(Tallulah and Augustus John with her famous portrait, 1929, from Wikimedia Commons.)

Carol Reid

Tuesday, June 7, 2016

Kernal* (for Kernel*)

Recently, I overheard a woman refer to that well-known feeling of dread or apprehension as "having this pit in my stomach." The correct expression, of course, is "having a bad feeling in the pit of my stomach," but it occurs to me that her "original" phrasing also evokes the classic childhood fear of what might happen should you accidentally swallow a seed, a pit, or a kernel. You could start growing an entire tree in there! (I was telling a friend the other day about how my grandmother once threw a peach pit into the backyard and it actually grew into a tree.) Apples have seeds and peaches have pits, but it seems like only corn have kernels. And in case you're afraid of germinating some giant Jack and the Beanstalk-like cobs in your tummy, remember what happens when you eat some unpopped [I just wrote that "unpooped"!] popcorn, otherwise known by some people I know as "duds" or "old maids": they basically pass right through your system essentially unchanged. Corn and computers appear to be the two primary areas that use the term kernel; in either case, though, Kernal would be a typo. And a pretty common one at that. Avoid any pitfalls, along with that pit in the pit of your stomach, and tackle this typo poste-haste. There were 47 cases of it found in OhioLINK today, and 1,049 in WorldCat.

(Popcorn 'Pink' or Zea mays, from Wikimedia Commons.)

Carol Reid

Thursday, June 2, 2016

Rennaisa* (for Renaissa*)

Dorothy West, born June 2, 1907, was a novelist, columnist, short story writer, and publisher during the Harlem Renaissance. She was brought up in Boston, the daughter of a former slave turned businessman. She was an only child, but had a large extended family, given that her mother was one of 22 [!] children. Dorothy wrote her first story at the age of 7, and had another one published at 14 in the Boston Post. When she was 19, she entered a writing contest sponsored by the Urban League, and tied for first place with Zora Neale Hurston, who was 16 years her senior and would later become a good friend. Dorothy attended Girls Latin School in Boston, Boston University, and the Columbia School of Journalism. She moved to Harlem with her cousin, the poet Helene Johnson, where she met other rising luminaries, such as Countee Cullen, Wallace Thurman, and Langston Hughes. "The Kid," as Dorothy was dubbed by Hughes, accompanied him to Russia in 1932 in order to make a movie about race relations in America. Though the film was never completed, the pair stayed in Russia for a year. During the 1940s, West wrote many short stories for the New York Daily News and had the distinction of being the first black writer to ever appear in those pages. She published the ground-breaking journal Challenge in 1934, along with its successor, New Challenge, and provided a ready conduit for many of her "colored" compatriots. While West only wrote two novels (The Living Is Easy in 1948 and The Wedding in 1995), her overall contribution to the world of letters was such that she was awarded the Anisfield-Wolf Book Award for Lifetime Achievement in 1996, just two years before her death. Acknowledging the hurdles she had faced as both a woman and a black person, when asked at the age of 91 what she would wish her legacy to be, she simply replied: "That I hung in there. That I didn't say I can't." Thanks for the inspiring words and example, Dorothy! There were 11 occurrences of Renaissance for (renaissance) in OhioLINK today, and 219 in WorldCat.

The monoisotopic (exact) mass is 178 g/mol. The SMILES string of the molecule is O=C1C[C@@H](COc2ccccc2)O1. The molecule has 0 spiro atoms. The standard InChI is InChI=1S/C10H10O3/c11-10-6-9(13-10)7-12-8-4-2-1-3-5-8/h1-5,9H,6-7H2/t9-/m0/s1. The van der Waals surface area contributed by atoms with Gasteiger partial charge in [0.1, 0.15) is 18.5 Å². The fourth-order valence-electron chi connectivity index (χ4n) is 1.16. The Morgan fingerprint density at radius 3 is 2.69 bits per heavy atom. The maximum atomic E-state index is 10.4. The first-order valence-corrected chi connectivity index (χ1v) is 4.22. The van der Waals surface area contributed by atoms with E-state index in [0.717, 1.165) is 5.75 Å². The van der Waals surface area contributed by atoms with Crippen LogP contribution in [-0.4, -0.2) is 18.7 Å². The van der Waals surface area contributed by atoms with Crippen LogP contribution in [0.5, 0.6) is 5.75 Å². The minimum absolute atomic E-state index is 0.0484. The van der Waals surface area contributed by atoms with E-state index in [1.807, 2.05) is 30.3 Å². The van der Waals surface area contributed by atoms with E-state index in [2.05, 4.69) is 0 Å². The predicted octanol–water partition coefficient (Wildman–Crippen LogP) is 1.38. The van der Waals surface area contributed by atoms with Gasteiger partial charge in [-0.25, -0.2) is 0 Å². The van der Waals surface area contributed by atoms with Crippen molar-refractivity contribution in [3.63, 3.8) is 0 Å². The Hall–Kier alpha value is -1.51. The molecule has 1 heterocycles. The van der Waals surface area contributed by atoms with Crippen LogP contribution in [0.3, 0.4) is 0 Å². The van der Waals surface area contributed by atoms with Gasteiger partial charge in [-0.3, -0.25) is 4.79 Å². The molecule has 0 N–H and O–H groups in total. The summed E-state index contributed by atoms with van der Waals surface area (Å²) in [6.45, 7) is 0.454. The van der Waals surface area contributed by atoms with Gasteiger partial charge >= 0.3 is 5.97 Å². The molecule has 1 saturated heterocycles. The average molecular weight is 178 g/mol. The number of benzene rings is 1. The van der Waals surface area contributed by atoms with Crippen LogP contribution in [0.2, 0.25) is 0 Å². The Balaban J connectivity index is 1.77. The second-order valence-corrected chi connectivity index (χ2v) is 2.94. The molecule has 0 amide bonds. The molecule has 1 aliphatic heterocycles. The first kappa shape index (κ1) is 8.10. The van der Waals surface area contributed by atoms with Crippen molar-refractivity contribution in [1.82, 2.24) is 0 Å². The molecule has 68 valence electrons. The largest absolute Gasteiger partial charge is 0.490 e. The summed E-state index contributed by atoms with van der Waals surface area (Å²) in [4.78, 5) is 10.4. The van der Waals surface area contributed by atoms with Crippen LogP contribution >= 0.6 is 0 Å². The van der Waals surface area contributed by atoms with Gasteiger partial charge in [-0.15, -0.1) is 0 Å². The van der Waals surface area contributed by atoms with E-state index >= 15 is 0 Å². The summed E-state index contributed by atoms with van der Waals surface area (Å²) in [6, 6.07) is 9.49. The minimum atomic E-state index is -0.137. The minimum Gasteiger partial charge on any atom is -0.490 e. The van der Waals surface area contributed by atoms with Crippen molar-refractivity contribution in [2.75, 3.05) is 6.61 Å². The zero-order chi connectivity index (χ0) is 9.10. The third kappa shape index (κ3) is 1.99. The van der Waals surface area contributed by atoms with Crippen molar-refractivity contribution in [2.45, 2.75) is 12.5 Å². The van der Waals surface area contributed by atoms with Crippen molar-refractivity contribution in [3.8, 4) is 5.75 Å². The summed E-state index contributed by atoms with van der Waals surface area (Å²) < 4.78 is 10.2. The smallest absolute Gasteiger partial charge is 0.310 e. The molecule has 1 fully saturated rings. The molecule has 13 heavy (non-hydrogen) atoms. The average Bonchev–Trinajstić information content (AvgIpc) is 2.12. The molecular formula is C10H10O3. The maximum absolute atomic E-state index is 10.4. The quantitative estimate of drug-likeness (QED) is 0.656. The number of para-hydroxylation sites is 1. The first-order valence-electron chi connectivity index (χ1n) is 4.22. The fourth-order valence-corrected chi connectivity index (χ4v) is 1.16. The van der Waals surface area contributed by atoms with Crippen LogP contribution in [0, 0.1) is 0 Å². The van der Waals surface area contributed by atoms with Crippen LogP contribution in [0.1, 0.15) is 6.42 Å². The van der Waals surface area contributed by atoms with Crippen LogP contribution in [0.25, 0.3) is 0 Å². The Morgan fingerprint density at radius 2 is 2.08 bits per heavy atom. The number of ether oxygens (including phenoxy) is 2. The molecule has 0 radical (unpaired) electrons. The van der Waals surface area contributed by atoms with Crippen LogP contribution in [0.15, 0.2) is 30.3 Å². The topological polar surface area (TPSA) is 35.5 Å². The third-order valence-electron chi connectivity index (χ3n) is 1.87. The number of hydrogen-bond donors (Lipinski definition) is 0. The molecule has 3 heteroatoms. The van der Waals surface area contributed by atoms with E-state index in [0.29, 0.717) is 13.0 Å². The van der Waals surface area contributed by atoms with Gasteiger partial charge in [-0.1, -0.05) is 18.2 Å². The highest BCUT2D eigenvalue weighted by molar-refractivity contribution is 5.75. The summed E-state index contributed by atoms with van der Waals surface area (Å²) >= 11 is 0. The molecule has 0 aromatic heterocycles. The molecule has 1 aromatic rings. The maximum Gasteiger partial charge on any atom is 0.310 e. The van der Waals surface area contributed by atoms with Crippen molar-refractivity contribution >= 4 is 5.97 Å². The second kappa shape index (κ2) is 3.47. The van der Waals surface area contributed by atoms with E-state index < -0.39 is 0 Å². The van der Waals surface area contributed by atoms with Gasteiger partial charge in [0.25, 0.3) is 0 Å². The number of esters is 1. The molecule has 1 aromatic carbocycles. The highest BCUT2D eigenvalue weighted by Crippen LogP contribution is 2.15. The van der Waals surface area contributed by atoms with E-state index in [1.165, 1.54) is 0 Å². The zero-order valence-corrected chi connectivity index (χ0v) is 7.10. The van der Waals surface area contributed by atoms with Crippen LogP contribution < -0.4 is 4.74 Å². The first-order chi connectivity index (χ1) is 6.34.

(Dorothy West, courtesy of Wikipedia.)

Carol Reid


Tuesday, May 31, 2016

Copywright* (for Copyright* or Copywrite*)